Obinze was raised in Nsukka. His mother, a professor at Nsukka University, taught him how to cook (a rare thing among Nigerian men) and fostered his love of books. His upbringing opens many doors for him, and his refined beliefs and mannerisms attract Ifemelu to him all the more. His social status, however, doesn't help him secure a visa, and when he can't join Ifemelu in America he goes to Great Britain, where he lives and works as an illegal immigrant. Like many Nigerian immigrants, Obinze is at the mercy of governments and immigration authorities that think nothing of his education. When a treacherous man tips off the police, Obinze is arrested and deported. This experience shames him. In the end, however, it works out in his favor because he falls into a lucrative business in Lagos, where he becomes a wealthy man. Throughout all of this, he never forgets Ifemelu, and when she returns to Nigeria he's forced to choose between her and his wife.

Obinze's Mother

Obinze's mother is a professor at Nsukka University. When Ifemelu and Obinze first meet, a rumor is circulating that his mother attacked a fellow professor. In fact, that professor (a man) slapped her in a meeting because he couldn't bear to be accused of professional wrongdoing by a woman. This caused a scandal at Nsukka University, and the response from the university students—that the man should never have struck her, not because she's a person but because she's a widow—irritated her. She decided to take a much-needed vacation in Lagos, which put Obinze in the right place at the right time to meet Ifemelu. His mother's sudden illness leads him and Ifemelu to change their college plans and enroll at Nsukka University together. His mother's death is a particular blow to him.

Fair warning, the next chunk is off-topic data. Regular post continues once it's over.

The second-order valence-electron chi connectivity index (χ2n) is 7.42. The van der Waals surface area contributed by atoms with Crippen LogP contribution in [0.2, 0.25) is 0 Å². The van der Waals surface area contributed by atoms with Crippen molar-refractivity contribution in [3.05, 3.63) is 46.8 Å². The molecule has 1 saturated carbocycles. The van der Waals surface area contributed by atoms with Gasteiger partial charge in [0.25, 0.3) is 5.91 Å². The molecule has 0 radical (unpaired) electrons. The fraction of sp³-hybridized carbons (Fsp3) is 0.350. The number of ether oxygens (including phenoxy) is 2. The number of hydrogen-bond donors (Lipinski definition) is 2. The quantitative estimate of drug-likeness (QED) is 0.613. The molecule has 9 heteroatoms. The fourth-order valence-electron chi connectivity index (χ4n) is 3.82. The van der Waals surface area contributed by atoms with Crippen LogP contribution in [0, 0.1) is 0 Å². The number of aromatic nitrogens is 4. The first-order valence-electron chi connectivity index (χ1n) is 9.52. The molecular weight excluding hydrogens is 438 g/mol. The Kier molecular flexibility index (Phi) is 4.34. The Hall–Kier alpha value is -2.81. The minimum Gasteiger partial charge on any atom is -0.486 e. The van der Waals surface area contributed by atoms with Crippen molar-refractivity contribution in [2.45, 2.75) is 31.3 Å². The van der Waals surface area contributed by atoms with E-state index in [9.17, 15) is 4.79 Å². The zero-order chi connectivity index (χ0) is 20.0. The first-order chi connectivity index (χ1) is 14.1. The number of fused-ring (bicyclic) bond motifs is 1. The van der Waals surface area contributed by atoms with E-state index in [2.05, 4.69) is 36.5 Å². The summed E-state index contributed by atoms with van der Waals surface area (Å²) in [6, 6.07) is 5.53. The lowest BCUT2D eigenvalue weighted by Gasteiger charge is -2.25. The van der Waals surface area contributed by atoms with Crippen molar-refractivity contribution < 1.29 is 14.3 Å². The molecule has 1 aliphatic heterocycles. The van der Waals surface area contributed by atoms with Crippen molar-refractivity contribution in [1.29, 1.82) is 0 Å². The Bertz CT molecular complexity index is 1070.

Ifemelu's Mother and Father

Ifemelu's mother is a devout Christian and a member of Pastor Gideon's evangelical church. Ifemelu is ten years old when her mother comes home one day, convinced that she must fast in order to drive the Devil out of her family's life. Ifemelu's father is powerless to stop her. He unexpectedly loses his job at a federal agency because he won't call his female boss "Mummy." Much later, he finally gets a new job and is able to support his family, but this doesn't happen until Ifemelu has already moved to America. That she doesn't know this until well after the fact indicates just how far apart Ifemelu and her parents have grown.

Aunty Uju